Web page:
The possible defeat of California’s Proposition 12 is still alive today before the U.S. Supreme Court. Indiana and its Attorney General has asked the U.S. Supreme Court along with 19 other states, to support the National Pork Producers and American farmers.
Indiana claims “California’s Proposition 12 is a paradigm of unconstitutional extraterritorial regulation: It requires hog and veal-calf farmers in every State to follow California’s animal-confinement rules on pain of exclusion from the California market.”
Indiana and 19 other states do not want California setting the rules for agriculture. The U.S. Supreme Court, I believe, will take this case.
This “…decision warrants consideration not only because it permits precisely the sort of market-balkanizing interstate regulatory conflict the Commerce Clause [of the U.S. Constitution] was meant to prevent, but also because it conflicts with the holdings of at least five other circuits…” Forrest Lucas, executive director at Protect the Harvest, has been claiming this theory for several years but the U.S. Supreme Court had refused to hear this argument. Maybe in this case the U.S. Supreme Court will finally live up to its obligation by stating States cannot “…regulate extraterritorial conduct…”
What’s at stake
Proposition 12 bans the sale of pork in California unless the sow from which it was derived was housed with space allowances that almost no U.S. farms satisfy. Californians account for 13% of the nation’s pork consumption, yet import 99.87% of pork consumed. The massive costs of complying with Proposition 12 fall almost exclusively on out-of-state farmers, according to a court filing from the National Pork Producers Council and the American Farm Bureau Federation petitioning the U.S. Supreme Court to hear their case against California’s Proposition 12.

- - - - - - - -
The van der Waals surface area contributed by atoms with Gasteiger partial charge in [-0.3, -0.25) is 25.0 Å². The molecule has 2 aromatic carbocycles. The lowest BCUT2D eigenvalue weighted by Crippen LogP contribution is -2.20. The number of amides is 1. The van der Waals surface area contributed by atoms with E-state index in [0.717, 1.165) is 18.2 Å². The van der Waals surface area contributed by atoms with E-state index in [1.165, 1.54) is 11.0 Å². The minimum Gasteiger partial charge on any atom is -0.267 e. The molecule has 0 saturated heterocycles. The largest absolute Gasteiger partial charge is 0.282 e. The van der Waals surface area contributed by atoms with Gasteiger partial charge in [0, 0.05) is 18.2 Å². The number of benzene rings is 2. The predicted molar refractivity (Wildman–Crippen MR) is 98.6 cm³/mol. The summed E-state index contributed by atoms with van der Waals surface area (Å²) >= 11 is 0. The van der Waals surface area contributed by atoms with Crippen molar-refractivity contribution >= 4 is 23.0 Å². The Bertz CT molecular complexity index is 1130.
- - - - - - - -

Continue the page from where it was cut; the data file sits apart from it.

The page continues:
University of California-Davis economists estimated on Aug. 27 that California pork consumers will lose $320 million per year (roughly $8 per person) from the market impacts of Prop. 12. California consumers will pay about 8% more for pork regulated under Prop. 12 and will consume around 6% less of that pork per year, according to the study.
The fate of California ‘inspectors’
California’s law becomes effective on January 1, 2022. The State has indicated that it intends to send its inspectors to other states to enforce its provisions. You can bet other states will throw California’s inspectors out.
The Indiana Attorney General claims this litigation will “…waste the resources of States, farmers, and the lower courts.”
There is one quote I like in the brief of the Indiana Attorney General: “The current state of affairs – where lower courts permit one set of States to fight freestyle, while requiring the other to follow Marquis of Queensberry Rules.” The Indiana Attorney General is so correct in his description of California and the inequality of Proposition 12.
There is a lot of legalese in the brief, as you would expect over the extraterritoriality doctrine. The Petitioners’ brief describes the Ninth Circuit Court, and demolishes its argument that Proposition 12 is not a price-control nor price-affirmation law. Indiana and the 19 states believe that the Ninth Circuit’s extraterritoriality argument is nonsense.
The Petitioners describe the various circuits who disagree with California. The next big argument made by Indiana’s Attorney General and the 19 states is that the U.S. Supreme Court needs to grant this writ of certiorari to avoid the “grave effects” of the Ninth Circuit Court decision.
As I write this blog for the week of Thanksgiving, it appears to me from what I hear certain hog and veal operations are already spending their money or getting out of the hog business because this decision becomes effective January 1, 2022. a mere 40 odd days away. Yet the U.S. Supreme Court, with all its Harvard and Yale legal clerks, show no signs of concern about California’s decision.
Hopefully Justice Amy Comey Barrett from Indiana, and Justice Clarence Thomas with a modicum of background in agriculture, can see that California cannot be free to impose its policies on hog and veal farmers throughout the United States. Allowing California free rein to regulate agricultural practices in other states will balkanize state commerce and generate more interstate conflict.
If California wants to impose on its own farmers a silly rule, that is fine; however California cannot impose its silly rules on other states.
The opinions of the author are not necessarily those of Farm Futures or Farm Progress.